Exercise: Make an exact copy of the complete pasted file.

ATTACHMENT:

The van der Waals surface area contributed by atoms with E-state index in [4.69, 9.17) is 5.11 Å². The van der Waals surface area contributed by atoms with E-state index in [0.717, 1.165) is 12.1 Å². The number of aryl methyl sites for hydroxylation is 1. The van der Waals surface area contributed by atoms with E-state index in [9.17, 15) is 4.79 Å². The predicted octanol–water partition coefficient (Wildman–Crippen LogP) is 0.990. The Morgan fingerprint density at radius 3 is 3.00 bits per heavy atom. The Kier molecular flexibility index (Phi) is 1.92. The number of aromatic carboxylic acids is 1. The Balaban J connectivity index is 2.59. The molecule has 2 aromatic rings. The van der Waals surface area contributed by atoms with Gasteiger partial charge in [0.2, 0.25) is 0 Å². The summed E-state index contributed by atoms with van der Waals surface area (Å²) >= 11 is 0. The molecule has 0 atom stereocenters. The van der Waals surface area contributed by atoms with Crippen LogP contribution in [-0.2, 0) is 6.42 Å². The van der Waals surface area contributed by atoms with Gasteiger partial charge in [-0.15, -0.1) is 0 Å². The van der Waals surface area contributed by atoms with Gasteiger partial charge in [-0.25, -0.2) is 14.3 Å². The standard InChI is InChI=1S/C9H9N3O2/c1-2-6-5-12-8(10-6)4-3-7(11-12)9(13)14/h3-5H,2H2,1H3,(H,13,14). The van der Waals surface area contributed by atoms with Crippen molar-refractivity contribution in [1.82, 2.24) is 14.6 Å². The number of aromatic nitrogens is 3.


The van der Waals surface area contributed by atoms with E-state index in [4.69, 9.17) is 5.11 Å². The van der Waals surface area contributed by atoms with E-state index in [0.717, 1.165) is 12.1 Å². The number of aryl methyl sites for hydroxylation is 1. The van der Waals surface area contributed by atoms with E-state index in [9.17, 15) is 4.79 Å². The predicted octanol–water partition coefficient (Wildman–Crippen LogP) is 0.990. The Morgan fingerprint density at radius 3 is 3.00 bits per heavy atom. The Kier molecular flexibility index (Phi) is 1.92. The number of aromatic carboxylic acids is 1. The Balaban J connectivity index is 2.59. The molecule has 2 aromatic rings. The van der Waals surface area contributed by atoms with Gasteiger partial charge in [0.2, 0.25) is 0 Å². The summed E-state index contributed by atoms with van der Waals surface area (Å²) >= 11 is 0. The molecule has 0 atom stereocenters. The van der Waals surface area contributed by atoms with Crippen LogP contribution in [-0.2, 0) is 6.42 Å². The van der Waals surface area contributed by atoms with Gasteiger partial charge in [-0.15, -0.1) is 0 Å². The van der Waals surface area contributed by atoms with Gasteiger partial charge in [-0.25, -0.2) is 14.3 Å². The standard InChI is InChI=1S/C9H9N3O2/c1-2-6-5-12-8(10-6)4-3-7(11-12)9(13)14/h3-5H,2H2,1H3,(H,13,14). The van der Waals surface area contributed by atoms with Crippen molar-refractivity contribution in [1.82, 2.24) is 14.6 Å². The number of aromatic nitrogens is 3.